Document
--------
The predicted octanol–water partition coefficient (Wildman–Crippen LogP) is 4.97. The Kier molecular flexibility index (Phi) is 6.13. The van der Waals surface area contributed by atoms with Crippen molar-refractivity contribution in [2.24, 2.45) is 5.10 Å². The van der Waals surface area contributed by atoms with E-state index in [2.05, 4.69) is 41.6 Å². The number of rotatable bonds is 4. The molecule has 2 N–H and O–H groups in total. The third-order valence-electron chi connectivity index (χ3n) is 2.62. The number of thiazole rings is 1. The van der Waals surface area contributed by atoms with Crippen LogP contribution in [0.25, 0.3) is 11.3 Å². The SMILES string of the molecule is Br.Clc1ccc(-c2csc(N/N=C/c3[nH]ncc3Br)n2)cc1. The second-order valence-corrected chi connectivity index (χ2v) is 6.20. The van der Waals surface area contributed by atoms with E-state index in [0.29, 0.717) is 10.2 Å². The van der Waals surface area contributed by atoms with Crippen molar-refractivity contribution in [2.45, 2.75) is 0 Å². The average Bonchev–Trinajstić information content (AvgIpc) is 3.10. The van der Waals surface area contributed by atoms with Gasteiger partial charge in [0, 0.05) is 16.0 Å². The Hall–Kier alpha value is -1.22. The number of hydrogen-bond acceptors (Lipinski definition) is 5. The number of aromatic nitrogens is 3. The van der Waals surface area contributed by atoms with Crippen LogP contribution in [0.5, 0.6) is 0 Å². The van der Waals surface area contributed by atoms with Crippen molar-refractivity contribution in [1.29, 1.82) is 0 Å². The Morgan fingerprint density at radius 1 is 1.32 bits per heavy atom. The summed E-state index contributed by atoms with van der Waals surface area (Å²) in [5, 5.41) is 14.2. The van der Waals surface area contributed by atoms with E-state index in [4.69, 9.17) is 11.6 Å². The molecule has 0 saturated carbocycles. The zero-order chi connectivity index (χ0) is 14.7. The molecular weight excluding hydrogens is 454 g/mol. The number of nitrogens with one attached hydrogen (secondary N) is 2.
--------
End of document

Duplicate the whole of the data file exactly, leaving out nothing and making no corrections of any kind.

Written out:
The predicted octanol–water partition coefficient (Wildman–Crippen LogP) is 4.97. The Kier molecular flexibility index (Phi) is 6.13. The van der Waals surface area contributed by atoms with Crippen molar-refractivity contribution in [2.24, 2.45) is 5.10 Å². The van der Waals surface area contributed by atoms with E-state index in [2.05, 4.69) is 41.6 Å². The number of rotatable bonds is 4. The molecule has 2 N–H and O–H groups in total. The third-order valence-electron chi connectivity index (χ3n) is 2.62. The number of thiazole rings is 1. The van der Waals surface area contributed by atoms with Crippen LogP contribution in [0.25, 0.3) is 11.3 Å². The SMILES string of the molecule is Br.Clc1ccc(-c2csc(N/N=C/c3[nH]ncc3Br)n2)cc1. The second-order valence-corrected chi connectivity index (χ2v) is 6.20. The van der Waals surface area contributed by atoms with E-state index in [0.29, 0.717) is 10.2 Å². The van der Waals surface area contributed by atoms with Crippen molar-refractivity contribution in [2.45, 2.75) is 0 Å². The average Bonchev–Trinajstić information content (AvgIpc) is 3.10. The van der Waals surface area contributed by atoms with Gasteiger partial charge in [0, 0.05) is 16.0 Å². The Hall–Kier alpha value is -1.22. The number of hydrogen-bond acceptors (Lipinski definition) is 5. The number of aromatic nitrogens is 3. The van der Waals surface area contributed by atoms with Crippen LogP contribution in [0.5, 0.6) is 0 Å². The van der Waals surface area contributed by atoms with Crippen molar-refractivity contribution in [1.29, 1.82) is 0 Å². The Morgan fingerprint density at radius 1 is 1.32 bits per heavy atom. The summed E-state index contributed by atoms with van der Waals surface area (Å²) in [5, 5.41) is 14.2. The van der Waals surface area contributed by atoms with E-state index in [4.69, 9.17) is 11.6 Å². The molecule has 0 saturated carbocycles. The zero-order chi connectivity index (χ0) is 14.7. The molecular weight excluding hydrogens is 454 g/mol. The number of nitrogens with one attached hydrogen (secondary N) is 2.